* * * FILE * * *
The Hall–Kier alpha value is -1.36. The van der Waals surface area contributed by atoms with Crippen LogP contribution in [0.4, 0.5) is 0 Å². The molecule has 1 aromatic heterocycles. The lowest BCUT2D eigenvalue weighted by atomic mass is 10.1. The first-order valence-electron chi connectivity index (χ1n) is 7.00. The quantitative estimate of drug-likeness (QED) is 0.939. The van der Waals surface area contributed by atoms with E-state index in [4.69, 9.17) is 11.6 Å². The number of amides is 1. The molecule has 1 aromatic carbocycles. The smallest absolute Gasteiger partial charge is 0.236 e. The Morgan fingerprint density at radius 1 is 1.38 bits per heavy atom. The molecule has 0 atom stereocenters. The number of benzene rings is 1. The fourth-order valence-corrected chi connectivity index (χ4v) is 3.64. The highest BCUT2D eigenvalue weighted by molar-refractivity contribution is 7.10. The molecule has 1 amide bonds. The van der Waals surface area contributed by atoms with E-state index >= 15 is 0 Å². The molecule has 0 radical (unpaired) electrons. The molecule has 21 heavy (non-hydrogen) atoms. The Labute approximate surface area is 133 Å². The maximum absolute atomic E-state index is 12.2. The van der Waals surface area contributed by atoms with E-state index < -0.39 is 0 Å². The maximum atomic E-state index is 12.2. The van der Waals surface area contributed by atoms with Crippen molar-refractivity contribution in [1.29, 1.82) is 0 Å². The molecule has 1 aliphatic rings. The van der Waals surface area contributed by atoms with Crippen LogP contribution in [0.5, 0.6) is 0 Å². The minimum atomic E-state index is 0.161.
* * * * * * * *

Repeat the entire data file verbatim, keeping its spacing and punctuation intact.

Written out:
The Hall–Kier alpha value is -1.36. The van der Waals surface area contributed by atoms with Crippen LogP contribution in [0.4, 0.5) is 0 Å². The molecule has 1 aromatic heterocycles. The lowest BCUT2D eigenvalue weighted by atomic mass is 10.1. The first-order valence-electron chi connectivity index (χ1n) is 7.00. The quantitative estimate of drug-likeness (QED) is 0.939. The van der Waals surface area contributed by atoms with E-state index in [4.69, 9.17) is 11.6 Å². The number of amides is 1. The molecule has 1 aromatic carbocycles. The smallest absolute Gasteiger partial charge is 0.236 e. The Morgan fingerprint density at radius 1 is 1.38 bits per heavy atom. The molecule has 0 atom stereocenters. The number of benzene rings is 1. The fourth-order valence-corrected chi connectivity index (χ4v) is 3.64. The highest BCUT2D eigenvalue weighted by molar-refractivity contribution is 7.10. The molecule has 1 amide bonds. The van der Waals surface area contributed by atoms with E-state index >= 15 is 0 Å². The molecule has 0 radical (unpaired) electrons. The molecule has 21 heavy (non-hydrogen) atoms. The Labute approximate surface area is 133 Å². The maximum absolute atomic E-state index is 12.2. The van der Waals surface area contributed by atoms with E-state index < -0.39 is 0 Å². The maximum atomic E-state index is 12.2. The van der Waals surface area contributed by atoms with Crippen molar-refractivity contribution in [1.29, 1.82) is 0 Å². The molecule has 1 aliphatic rings. The van der Waals surface area contributed by atoms with Crippen LogP contribution in [0.5, 0.6) is 0 Å². The minimum atomic E-state index is 0.161.